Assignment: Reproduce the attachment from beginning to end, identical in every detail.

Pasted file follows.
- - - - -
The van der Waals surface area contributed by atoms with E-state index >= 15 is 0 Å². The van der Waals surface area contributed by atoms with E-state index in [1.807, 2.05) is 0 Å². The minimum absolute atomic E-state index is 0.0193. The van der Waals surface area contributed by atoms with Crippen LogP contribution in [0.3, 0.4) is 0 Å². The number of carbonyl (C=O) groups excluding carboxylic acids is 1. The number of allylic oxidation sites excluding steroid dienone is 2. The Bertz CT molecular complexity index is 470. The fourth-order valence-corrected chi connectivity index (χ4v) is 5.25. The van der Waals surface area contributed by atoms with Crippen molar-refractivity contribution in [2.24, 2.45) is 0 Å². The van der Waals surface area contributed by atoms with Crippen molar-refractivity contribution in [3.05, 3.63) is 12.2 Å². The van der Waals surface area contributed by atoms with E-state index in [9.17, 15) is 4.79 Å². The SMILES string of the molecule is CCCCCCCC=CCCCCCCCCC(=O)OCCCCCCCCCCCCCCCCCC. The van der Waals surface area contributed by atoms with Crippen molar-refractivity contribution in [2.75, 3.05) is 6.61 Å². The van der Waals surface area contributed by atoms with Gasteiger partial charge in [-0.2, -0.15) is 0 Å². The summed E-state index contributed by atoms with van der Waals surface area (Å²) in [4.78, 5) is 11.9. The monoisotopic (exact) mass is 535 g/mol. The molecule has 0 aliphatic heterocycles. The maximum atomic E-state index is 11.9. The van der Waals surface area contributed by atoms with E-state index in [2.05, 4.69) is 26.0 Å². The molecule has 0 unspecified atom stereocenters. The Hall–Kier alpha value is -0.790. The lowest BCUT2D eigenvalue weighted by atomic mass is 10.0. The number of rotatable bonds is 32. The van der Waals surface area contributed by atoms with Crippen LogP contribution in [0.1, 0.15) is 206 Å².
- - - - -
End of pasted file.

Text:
The van der Waals surface area contributed by atoms with E-state index >= 15 is 0 Å². The van der Waals surface area contributed by atoms with E-state index in [1.807, 2.05) is 0 Å². The minimum absolute atomic E-state index is 0.0193. The van der Waals surface area contributed by atoms with Crippen LogP contribution in [0.3, 0.4) is 0 Å². The number of carbonyl (C=O) groups excluding carboxylic acids is 1. The number of allylic oxidation sites excluding steroid dienone is 2. The Bertz CT molecular complexity index is 470. The fourth-order valence-corrected chi connectivity index (χ4v) is 5.25. The van der Waals surface area contributed by atoms with Crippen molar-refractivity contribution in [2.24, 2.45) is 0 Å². The van der Waals surface area contributed by atoms with Crippen molar-refractivity contribution in [3.05, 3.63) is 12.2 Å². The van der Waals surface area contributed by atoms with E-state index in [9.17, 15) is 4.79 Å². The SMILES string of the molecule is CCCCCCCC=CCCCCCCCCC(=O)OCCCCCCCCCCCCCCCCCC. The van der Waals surface area contributed by atoms with Crippen molar-refractivity contribution in [2.75, 3.05) is 6.61 Å². The van der Waals surface area contributed by atoms with Gasteiger partial charge in [-0.2, -0.15) is 0 Å². The summed E-state index contributed by atoms with van der Waals surface area (Å²) in [4.78, 5) is 11.9. The monoisotopic (exact) mass is 535 g/mol. The molecule has 0 aliphatic heterocycles. The maximum atomic E-state index is 11.9. The van der Waals surface area contributed by atoms with E-state index in [2.05, 4.69) is 26.0 Å². The molecule has 0 unspecified atom stereocenters. The Hall–Kier alpha value is -0.790. The lowest BCUT2D eigenvalue weighted by atomic mass is 10.0. The number of rotatable bonds is 32. The van der Waals surface area contributed by atoms with Crippen LogP contribution in [0.1, 0.15) is 206 Å².